Brace yourself for a time warp as you crack the spine of Fair Park Deco: Art and Architecture of the Texas Centennial Exposition. This isn't the Fair Park you've come to appreciate, though mostly ignore. As it was unveiled in 1936, the deco temple was sprawling and much more sordid, bizarre and brilliant then its current iteration. It was a geographical crystal ball, meant to unite those rural farmers, those Texans, and give them a glimpse into the future.
Jim Parsons and David Bush are the books' coauthors and photographers, and they'll present the new release at a lecture on Thursday, November 8 at 6 p.m. in the Hall of State. It's free to attend, and you'll get a rare peephole look back, as the fellas offer up pictures and original news reel footage from 1936.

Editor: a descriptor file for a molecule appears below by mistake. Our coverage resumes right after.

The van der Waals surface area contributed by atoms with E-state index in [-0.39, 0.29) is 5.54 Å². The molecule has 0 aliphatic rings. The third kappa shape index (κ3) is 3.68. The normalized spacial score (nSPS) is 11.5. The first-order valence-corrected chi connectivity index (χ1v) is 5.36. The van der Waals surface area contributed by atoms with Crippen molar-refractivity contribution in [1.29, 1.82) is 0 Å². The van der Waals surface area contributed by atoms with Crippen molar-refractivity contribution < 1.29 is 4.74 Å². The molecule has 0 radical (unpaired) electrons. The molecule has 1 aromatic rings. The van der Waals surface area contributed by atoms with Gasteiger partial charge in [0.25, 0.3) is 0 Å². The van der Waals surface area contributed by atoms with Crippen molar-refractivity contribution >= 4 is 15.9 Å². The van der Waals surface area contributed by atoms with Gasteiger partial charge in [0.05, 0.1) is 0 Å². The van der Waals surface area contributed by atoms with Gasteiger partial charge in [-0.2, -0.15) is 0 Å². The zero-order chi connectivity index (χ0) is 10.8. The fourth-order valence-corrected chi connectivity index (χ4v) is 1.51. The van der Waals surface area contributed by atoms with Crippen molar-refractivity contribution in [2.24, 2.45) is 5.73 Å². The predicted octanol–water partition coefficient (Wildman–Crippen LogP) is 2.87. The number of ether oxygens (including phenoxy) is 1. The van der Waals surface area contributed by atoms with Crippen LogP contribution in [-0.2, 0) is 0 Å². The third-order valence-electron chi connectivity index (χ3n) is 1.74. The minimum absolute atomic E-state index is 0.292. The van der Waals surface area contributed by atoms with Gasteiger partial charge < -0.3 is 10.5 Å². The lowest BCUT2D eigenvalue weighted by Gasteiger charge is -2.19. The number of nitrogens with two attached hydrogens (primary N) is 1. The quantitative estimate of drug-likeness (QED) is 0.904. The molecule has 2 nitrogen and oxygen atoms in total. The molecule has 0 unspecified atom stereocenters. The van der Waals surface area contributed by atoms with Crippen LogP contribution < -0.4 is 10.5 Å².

We chatted with them, asking about the interesting curiosities they discovered through their historical stone-turning. It turns out, they found a lot. Here's our five favorites.
1.) The Midway had Strippers, Booze and Gambling The bastion of oversized plush animals that we see today was another area entirely during and after the Centennial. "There was a lot of nudity and girlie shows," said Parsons. "It would shock us today." At the time of its unveiling, he explains, Dallas was in the throes of financial disturbance. It was, like the rest of the country, shook up by the economic rattling of the Dust Bowl era.